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Crohn’s disease is a chronic irritable bowel disease (IBD). In those with crohn’s disease, an abnormal immune system causes chronic inflammation in the digestive tract. IBD affects nearly 3 million Americans, and there is still no known cure.

Symptoms of Crohn’s Disease

 A person living with crohn’s disease can experience many symptoms and the severity can range from no pain at all to immobilizing. The symptoms include:

  • Diarrhea
  • Abdominal pain
  • Cramping
  • Weight Loss
  • Blood in Stools
  • Fatigue
  • Nausea and vomiting
  • No appetite
  • Anemia
  • Fever

Long-Term effects of Crohn’s Disease

Living with crohn’s disease can take its toll on the body long term. If left unmanaged, crohn’s disease can worsen and cause extreme pain and health concerns. Over time, crohn’s disease can cause severe damage to the GI tract. This can lead to:

  • Fistulas. When excessive inflammation causes ulcers to form on the intestine, a fistula can form. A fistula is when two parts of the intestine connect to form a tunnel to drain the pus from the infected area.
  • Intestinal Abscesses. This is caused by an excess of bacteria in the abdomen.
  • Intestinal Blockages. This is a blockage that keeps food or liquid from passing through the small or large intestine. Symptoms can include severe abdominal pain, vomiting and inability to pass gas or stool.
  • Internal Bleeding. This internal bleeding is caused by tears in the bowel wall due to inflammation in the colon. It is often the cause for diarrhea or bloody stool, a common symptom of crohn’s disease.

Crohn’s disease can be managed and those with the disease can live a very fulfilling life. The main goal of management is to treat the inflammation, which should reduce the severity of the symptoms and hopefully lead to long-term remission.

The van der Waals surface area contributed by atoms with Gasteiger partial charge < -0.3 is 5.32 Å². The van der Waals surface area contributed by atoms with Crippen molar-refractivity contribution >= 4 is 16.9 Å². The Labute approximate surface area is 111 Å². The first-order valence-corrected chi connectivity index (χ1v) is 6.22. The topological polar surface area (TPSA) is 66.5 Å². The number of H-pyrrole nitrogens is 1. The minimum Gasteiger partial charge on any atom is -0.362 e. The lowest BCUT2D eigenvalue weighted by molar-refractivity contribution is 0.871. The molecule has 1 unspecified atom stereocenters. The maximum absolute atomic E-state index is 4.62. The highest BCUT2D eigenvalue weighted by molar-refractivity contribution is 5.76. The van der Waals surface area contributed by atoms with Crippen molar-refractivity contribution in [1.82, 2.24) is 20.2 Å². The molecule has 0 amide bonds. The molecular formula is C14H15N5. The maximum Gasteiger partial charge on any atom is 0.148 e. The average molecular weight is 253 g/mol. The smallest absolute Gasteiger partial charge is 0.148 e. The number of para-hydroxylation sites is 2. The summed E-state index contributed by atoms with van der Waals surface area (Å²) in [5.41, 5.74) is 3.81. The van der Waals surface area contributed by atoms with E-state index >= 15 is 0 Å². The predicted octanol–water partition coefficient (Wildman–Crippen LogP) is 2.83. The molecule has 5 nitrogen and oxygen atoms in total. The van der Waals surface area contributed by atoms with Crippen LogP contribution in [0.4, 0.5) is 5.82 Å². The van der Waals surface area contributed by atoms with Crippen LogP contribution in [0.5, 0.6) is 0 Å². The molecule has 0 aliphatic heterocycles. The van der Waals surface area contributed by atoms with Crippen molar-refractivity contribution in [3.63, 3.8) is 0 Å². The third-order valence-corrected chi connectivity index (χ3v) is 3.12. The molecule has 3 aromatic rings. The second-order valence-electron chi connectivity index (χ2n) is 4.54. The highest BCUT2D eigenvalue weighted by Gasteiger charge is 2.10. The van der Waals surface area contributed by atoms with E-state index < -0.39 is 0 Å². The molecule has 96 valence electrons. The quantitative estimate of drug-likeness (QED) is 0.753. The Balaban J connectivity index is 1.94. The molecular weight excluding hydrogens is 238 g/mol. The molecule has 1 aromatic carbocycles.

As mentioned, there is no known cure for crohn’s disease. The only way to find a cure and help those living with crohn’s disease is to participate in clinical trials to further research and hopefully, find a cure.

Resources: Centers for Disease Control and Prevention, Crohn’s and Colitis Foundation, Bladder and Bowel



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When patients are diagnosed with an autoimmune disorder they often have many questions. How did this happen? What is happening inside me? What treatments are available? Autoimmune diseases can be extremely complex and are the subject of much current research. The immune system’s purpose is to identify and destroy threats to the body such as viruses, bacteria or parasites. However, when a person has an autoimmune disease such as Crohn’s Disease, Lupus, Sjogren’s (show-grins) syndrome the immune system becomes unable to distinguish foreign bodies from the body’s own healthy tissue. When this happens, the immune system begins to target healthy cells causing inflammation. Almost any aspect of the immune system can malfunction causing a plethora of conditions.

One such condition is Crohn’s Disease. Crohn’s is an autoimmune disease where the immune system specifically targets the gastrointestinal tract. Crohn’s can be difficult to diagnose due to the variety of symptoms associated with the disease. The symptoms vary from person to person and by which component of the GI tract is being targeted. If a doctor suspects Crohn’s Disease, diagnosis is confirmed via an upper and/or lower endoscopy. Those living with Crohn’s disease will agree that we need to find a cure ASAP!

Systemic Lupus Erythematosus(SLE) is a chronic autoimmune disease in which the immune system can cause damaging inflammation to any part of the body. Skin, joints and organs can all be affected. Flares can cause a wide variety of symptoms. Around half of those affected by lupus have what is called a butterfly rash on their face. Other common symptoms include inflammation or swelling of the joints, and fatigue.